I'm sorry, Terez, but I disagree that "the question is definitively settled." I don't foresee us ever getting convincing evidence that LTT's personality in the AoL was different than the personality of the LTT voice in Ran'ds head. That would require an LTT-in-the-AoL point-of-view scene; probably several, honestly, to give enough definitive evidence.

As supporters of Construct Theory, we have a very solid explanation of how and why LTT's voice could have been created. But, frankly, it's a bloody fantasy series. THEIR INTERPRETATION IS POSSIBLE TOO.

Hell, at this point I'm more than half-tempted to start playing devil's advocate on my own theory... ;)

Neilbert
10-28-2009, 04:10 PM
I don't foresee us ever getting convincing evidence that LTT's personality in the AoL was different than the personality of the LTT voice in Ran'ds head.

I don't see why this matters at all, considering that both personalities are created from the shared experiences of Rand al'Thor and Lews Therin. Even Isa acknowledges that bit.

Terez
10-28-2009, 04:45 PM
I'm sorry, Terez, but I disagree that "the question is definitively settled." I don't foresee us ever getting convincing evidence that LTT's personality in the AoL was different than the personality of the LTT voice in Ran'ds head.
What Neil said.

Hell, at this point I'm more than half-tempted to start playing devil's advocate on my own theory... ;)
I'm only surprised you haven't been doing it already.

Belazamon
10-28-2009, 04:55 PM
I don't see why this matters at all, considering that both personalities are created from the shared experiences of Rand al'Thor and Lews Therin. Even Isa acknowledges that bit.
If she does, then her whole "LTT is authentic!" argument is nullified. So, I guess I'm confused again.

Terez
10-28-2009, 05:07 PM
That's typical in debates with Isa.

Neilbert
10-28-2009, 05:58 PM
If she does, then her whole "LTT is authentic!" argument is nullified. So, I guess I'm confused again.

Yeah, me too. I just stopped trying to make sense of it.

Isabel
10-29-2009, 12:02 AM
I have seen two definitions for "Real".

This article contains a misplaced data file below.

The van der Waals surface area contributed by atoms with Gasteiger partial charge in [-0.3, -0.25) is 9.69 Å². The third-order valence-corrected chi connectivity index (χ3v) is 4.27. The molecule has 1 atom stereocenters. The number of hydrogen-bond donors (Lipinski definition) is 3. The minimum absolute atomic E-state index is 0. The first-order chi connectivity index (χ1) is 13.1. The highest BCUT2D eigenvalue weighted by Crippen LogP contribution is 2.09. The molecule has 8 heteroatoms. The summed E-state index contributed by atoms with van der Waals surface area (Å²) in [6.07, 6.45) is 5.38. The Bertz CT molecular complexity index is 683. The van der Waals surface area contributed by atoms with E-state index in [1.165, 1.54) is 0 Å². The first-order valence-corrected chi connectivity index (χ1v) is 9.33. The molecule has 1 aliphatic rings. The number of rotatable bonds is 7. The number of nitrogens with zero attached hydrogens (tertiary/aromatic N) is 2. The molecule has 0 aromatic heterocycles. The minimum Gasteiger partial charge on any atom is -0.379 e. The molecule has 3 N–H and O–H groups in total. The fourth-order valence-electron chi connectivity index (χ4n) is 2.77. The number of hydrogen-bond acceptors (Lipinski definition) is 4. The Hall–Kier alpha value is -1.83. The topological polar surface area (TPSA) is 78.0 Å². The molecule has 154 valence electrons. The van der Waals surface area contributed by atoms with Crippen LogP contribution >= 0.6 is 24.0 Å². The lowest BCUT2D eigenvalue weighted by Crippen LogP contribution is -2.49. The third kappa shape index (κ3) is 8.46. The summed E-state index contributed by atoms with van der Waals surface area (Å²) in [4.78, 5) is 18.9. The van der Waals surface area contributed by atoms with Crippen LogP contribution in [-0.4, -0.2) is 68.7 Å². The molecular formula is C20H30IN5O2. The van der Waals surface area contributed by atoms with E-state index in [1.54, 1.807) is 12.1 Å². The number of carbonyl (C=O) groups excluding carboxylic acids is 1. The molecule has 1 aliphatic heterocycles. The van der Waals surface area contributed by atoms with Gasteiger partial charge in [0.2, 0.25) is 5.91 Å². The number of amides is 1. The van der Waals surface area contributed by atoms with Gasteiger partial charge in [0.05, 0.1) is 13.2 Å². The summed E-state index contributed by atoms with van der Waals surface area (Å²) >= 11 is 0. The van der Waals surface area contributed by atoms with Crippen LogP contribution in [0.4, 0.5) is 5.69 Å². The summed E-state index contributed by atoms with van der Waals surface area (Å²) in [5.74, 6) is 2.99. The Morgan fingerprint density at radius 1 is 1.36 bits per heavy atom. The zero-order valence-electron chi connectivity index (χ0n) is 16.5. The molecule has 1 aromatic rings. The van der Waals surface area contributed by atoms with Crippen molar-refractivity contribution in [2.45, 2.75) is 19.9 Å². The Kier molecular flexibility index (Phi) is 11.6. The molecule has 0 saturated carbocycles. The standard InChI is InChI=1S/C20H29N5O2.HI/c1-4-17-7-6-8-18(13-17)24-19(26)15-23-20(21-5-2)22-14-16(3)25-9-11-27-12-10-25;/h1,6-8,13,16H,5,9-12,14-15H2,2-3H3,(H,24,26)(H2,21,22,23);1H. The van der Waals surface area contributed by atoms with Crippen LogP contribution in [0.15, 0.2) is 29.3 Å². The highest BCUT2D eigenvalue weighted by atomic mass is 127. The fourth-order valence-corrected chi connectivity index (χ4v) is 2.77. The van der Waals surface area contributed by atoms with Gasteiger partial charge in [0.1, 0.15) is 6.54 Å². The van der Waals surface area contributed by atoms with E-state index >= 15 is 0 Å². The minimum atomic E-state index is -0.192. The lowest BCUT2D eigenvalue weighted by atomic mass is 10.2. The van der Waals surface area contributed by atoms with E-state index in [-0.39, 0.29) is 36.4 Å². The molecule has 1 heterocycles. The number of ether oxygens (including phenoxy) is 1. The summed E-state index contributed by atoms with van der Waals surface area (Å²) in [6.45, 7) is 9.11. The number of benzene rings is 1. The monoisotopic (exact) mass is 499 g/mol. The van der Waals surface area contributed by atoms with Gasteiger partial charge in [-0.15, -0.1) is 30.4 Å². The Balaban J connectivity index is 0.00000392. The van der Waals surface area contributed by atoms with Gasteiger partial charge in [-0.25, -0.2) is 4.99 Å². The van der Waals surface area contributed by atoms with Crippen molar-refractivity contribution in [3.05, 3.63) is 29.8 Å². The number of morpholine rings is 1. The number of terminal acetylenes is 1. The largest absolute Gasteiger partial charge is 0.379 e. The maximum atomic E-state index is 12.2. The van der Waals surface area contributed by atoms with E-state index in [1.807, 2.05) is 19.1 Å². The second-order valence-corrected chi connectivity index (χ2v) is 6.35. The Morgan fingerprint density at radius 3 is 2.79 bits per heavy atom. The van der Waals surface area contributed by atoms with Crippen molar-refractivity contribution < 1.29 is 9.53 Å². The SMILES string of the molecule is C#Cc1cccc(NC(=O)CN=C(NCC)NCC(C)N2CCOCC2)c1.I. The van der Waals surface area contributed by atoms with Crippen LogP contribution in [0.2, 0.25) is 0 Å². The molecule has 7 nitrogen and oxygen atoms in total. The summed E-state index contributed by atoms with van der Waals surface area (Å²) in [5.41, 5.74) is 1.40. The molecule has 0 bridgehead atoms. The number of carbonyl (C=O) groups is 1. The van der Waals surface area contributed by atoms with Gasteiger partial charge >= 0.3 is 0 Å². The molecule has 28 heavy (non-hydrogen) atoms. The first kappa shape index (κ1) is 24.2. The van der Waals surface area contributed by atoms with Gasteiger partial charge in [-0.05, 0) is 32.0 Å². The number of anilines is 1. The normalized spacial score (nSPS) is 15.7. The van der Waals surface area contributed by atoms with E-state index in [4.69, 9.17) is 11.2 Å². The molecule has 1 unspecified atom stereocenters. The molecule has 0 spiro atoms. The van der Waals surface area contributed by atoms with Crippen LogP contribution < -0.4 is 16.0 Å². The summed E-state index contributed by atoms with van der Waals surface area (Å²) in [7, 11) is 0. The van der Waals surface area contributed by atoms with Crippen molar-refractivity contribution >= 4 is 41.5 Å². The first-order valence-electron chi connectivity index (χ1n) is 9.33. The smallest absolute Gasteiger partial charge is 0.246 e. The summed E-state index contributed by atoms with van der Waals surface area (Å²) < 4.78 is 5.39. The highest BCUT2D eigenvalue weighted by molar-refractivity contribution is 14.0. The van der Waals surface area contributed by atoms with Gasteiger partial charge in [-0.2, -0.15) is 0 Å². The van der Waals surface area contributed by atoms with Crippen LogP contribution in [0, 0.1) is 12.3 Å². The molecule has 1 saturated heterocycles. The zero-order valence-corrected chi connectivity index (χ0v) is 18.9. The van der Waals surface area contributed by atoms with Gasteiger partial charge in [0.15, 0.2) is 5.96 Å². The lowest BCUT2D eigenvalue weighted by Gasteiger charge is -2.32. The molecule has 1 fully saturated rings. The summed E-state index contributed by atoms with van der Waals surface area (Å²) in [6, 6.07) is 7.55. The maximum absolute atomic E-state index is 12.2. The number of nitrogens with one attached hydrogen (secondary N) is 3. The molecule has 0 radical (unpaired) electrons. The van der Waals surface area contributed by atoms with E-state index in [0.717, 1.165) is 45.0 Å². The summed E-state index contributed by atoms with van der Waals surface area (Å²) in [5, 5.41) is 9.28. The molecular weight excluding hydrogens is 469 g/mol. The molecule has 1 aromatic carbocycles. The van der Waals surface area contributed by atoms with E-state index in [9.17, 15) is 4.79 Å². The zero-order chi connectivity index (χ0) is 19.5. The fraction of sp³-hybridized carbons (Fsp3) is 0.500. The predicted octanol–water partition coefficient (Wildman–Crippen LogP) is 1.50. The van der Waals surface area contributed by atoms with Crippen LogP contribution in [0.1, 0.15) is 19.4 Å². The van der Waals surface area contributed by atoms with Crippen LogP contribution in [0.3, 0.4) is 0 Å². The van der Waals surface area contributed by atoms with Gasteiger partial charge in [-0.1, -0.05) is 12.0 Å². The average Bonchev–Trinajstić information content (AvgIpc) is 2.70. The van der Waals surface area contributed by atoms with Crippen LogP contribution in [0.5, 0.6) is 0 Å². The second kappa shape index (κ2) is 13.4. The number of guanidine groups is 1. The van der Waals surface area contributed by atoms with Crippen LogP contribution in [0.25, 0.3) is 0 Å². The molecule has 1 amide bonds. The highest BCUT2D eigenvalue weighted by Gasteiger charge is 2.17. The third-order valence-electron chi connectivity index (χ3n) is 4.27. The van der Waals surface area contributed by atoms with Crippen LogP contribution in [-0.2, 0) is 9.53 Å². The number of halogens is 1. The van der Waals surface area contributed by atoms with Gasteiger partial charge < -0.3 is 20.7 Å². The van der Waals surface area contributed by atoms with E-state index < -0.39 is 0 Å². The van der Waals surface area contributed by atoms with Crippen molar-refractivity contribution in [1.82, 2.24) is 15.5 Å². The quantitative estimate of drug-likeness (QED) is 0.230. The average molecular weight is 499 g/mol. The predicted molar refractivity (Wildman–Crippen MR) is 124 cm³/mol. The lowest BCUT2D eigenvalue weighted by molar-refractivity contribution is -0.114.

1) Real means the LTT personality is transfered whole from the previous incarnation with nothing of the Rand personality in it, and

2) Real means the LTT personality is capable of independent thought.

Quote:
Originally Posted by Sarevok
I think both, and 2 would be a logical consequense of 1..

No it's both. It's the complete personality from LTT.


I said it was BOTH. So what was I lying about? I always thought that the first one was the most important, but as Sare said, it follows logical from one.

This hasn't been disproven yet.

Terez
10-29-2009, 12:13 AM
The first one was the part no one disagreed about, really, except maybe the 'complete' part. The memories were definitely fragmentary, and that's the memories that Rand got directly. The 'voice' was nowhere near as cohesive as the memories.

I have a way of writing the theory that I think will convince most people - Tam wants a good theory for his home page, so I'm going to write up a new version that's simpler, more convincing (thanks to new evidence - most of which we haven't even touched on in this thread), and written in a way that I hope people will not find boring to read.

Isabel
10-29-2009, 12:24 AM
If she does, then her whole "LTT is authentic!" argument is nullified. So, I guess I'm confused again.

Huh, let me explane the difference.

People who believed in the theory "LTT is real' believe mostly the following parts. The most important thing being the voice is authentic, as said in the faction creed.
However as there were a lot of questions and asking to clear it up, a whole different ideas were after it.

1.The most used theory is that the barrier degeneration theory caused the memories and the voice.
2. The voice is the authentic voice of LTT. (essential)
3. He could do things without Rands consent.
4. He and Rand are in the same head so influencing each other.
5. They are starting to merge. ( i guess 4.5 is what you mean with 'shared experiences of Rand al'Thor and Lews Therin.

And from what I understand from construct theory.
1. It can also be the barrier degeneration that causes Rand to get the memories.
2. To deal with the memories he creates LTT.
3. LTT is also used as outlet for feelings and emotions Rand doesn't have anymore, which makes the voice not authentic.
4. Rand has control over the voice.

I think those things have to be asked to Maria, Alan, Brandon and Harriet.


===

Abbey: as you know, everyone interpreted quotes that is best for that person. you do it, I do it.

Now why would Moiraine use terms like "one" and "the other" explicitly, if she really meant three things, like you said? Why would she not say "down one, she killed you. Down another, she carried you away and you were her devoted lover. Down another, you called yourself LTT"?